Tuesday, September 29, 2009

`A Sense of Tranquility and Privacy'

“I am essentially a painter of the kind of still-life composition that communicates a sense of tranquility and privacy, moods which I have always valued above all else.”

These are the sentiments of an artist who lived precisely as he speaks, despite the fidgety distractedness of the age -- Giorgio Morandi, in a 1958 interview with Edouard Roditi (collected in Dialogues on Art, Horizon Press, 1961). Morandi was born in Bologna in 1890 and lived there all of his life, for much of the time with his mother and three sisters, and died there in 1964. Three times he left his native Italy, only to visit Switzerland. He taught etching at the Accademia di Belle Arti. He never married. He painted. His journeys were long but strictly aesthetic. He might have echoed Thoreau’s boast: “I have travelled a good deal in Concord.”

Morandi’s art appears superficially narrow. In his maturity, he painted still-lifes consisting of bottles, jars and boxes arranged on a table. What might suggest a cul-de-sac to most artists was for Morandi a microscope he converted into a telescope. He saw much and far in the near-at-hand. In Giorgio Morandi, Karen Wilkin notes that the artist had worked out his themes and style by the age of 30:

“For the rest of his life as an artist, he remained committed to exploring a deliberately limited territory, in a nearly obsessive investigation of perception that produced images at once remarkable for their repetitiveness and for their subtle variation. But for all the conscious narrowing of his field of inquiry, for all the rigorousness of his self-imposed restrictions, he had no single way of making a picture. It often seems as though he were testing the limits of representation, now vigorously modeling and separating forms and setting alike into broad, uninflected passages of paint. It even appears that each new picture, each new set of visual phenomena, no matter how familiar, elicits from him a different touch, a different way of orchestrating color. In fact, the more closely we look at Morandi's art, the more images we examine, the more individual each picture seems.”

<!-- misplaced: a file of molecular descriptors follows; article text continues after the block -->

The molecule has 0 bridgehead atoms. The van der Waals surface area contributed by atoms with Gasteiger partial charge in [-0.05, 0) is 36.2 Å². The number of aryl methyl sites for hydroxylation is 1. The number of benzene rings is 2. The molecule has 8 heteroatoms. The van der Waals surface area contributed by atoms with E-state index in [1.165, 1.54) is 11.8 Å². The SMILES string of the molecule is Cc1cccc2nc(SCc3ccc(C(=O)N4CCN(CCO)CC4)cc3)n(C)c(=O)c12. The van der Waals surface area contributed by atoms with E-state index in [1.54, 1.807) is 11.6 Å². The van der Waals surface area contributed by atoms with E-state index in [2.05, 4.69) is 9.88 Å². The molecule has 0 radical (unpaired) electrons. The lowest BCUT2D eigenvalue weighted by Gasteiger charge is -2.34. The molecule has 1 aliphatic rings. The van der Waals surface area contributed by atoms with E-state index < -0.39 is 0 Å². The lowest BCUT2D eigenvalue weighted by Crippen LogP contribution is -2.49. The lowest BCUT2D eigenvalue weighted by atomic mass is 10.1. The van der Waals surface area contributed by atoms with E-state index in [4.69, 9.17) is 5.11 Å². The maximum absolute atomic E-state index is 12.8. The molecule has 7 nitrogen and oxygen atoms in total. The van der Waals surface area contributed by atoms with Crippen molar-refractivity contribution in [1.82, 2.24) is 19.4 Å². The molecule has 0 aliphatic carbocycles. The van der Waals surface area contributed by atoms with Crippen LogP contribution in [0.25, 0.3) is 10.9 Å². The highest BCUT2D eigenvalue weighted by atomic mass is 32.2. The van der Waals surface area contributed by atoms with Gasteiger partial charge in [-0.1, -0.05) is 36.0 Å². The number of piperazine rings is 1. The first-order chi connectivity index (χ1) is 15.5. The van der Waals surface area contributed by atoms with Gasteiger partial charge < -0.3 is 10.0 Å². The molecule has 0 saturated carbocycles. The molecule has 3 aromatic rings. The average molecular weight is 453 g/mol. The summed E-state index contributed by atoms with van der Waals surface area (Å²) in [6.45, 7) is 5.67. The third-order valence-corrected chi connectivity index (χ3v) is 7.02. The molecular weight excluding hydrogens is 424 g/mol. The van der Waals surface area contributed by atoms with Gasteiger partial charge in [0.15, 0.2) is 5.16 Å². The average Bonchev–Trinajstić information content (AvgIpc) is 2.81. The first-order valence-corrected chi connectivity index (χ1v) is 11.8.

Morandi’s aesthetic, as Wilkin describes it, is deeply attractive, one any artist could learn from. It seems almost Japanese in its attentive to details and subtle changes in their deployment. The Italian poet Eugenio Montale was six years younger than Morandi. In The Second Life of Art, Montale makes a single glancing reference to his great contemporary, describing his work as “tonal,” but I hear traces of kinship in his poems. In “The Lemon Trees,” Montale writes (translated by Lee Gerlach):

“You realize that in silences
Things yield and almost betray
Their ultimate secrets.”

Both artists embody a benign hermeticism. Both listen to the silences between things. In the interview with Roditi, Morandi says:

“I believe that nothing can be more abstract, more unreal, than what we actually see. We know that all that we can see of the objective world, as human beings, never really exists as we see and understand it. Matter exists, of course, but has no intrinsic meaning of its own, such as the meanings that we attach to it. Only we can know that a cup is a cup, a tree is a tree.”

Here is the final stanza of “Don’t Ask Us for the Word,” in Jonathan Galassi’s translation:

“Don’t ask us for the phrase that can open worlds,
just a few gnarled syllables, dry like a branch.
This, today, is all that we can tell you:
what we are not, what we do not want.”

1 comment:

Nige said...

Patrick - have you visited the Morandi museum in Bologna? One of the great single-artist museums, I'd say, and seeing his works in quantity doesn't dull them, but rather makes them sing. They've even reconstructed, with everything exactly in its place, his painting room. Extraordinary.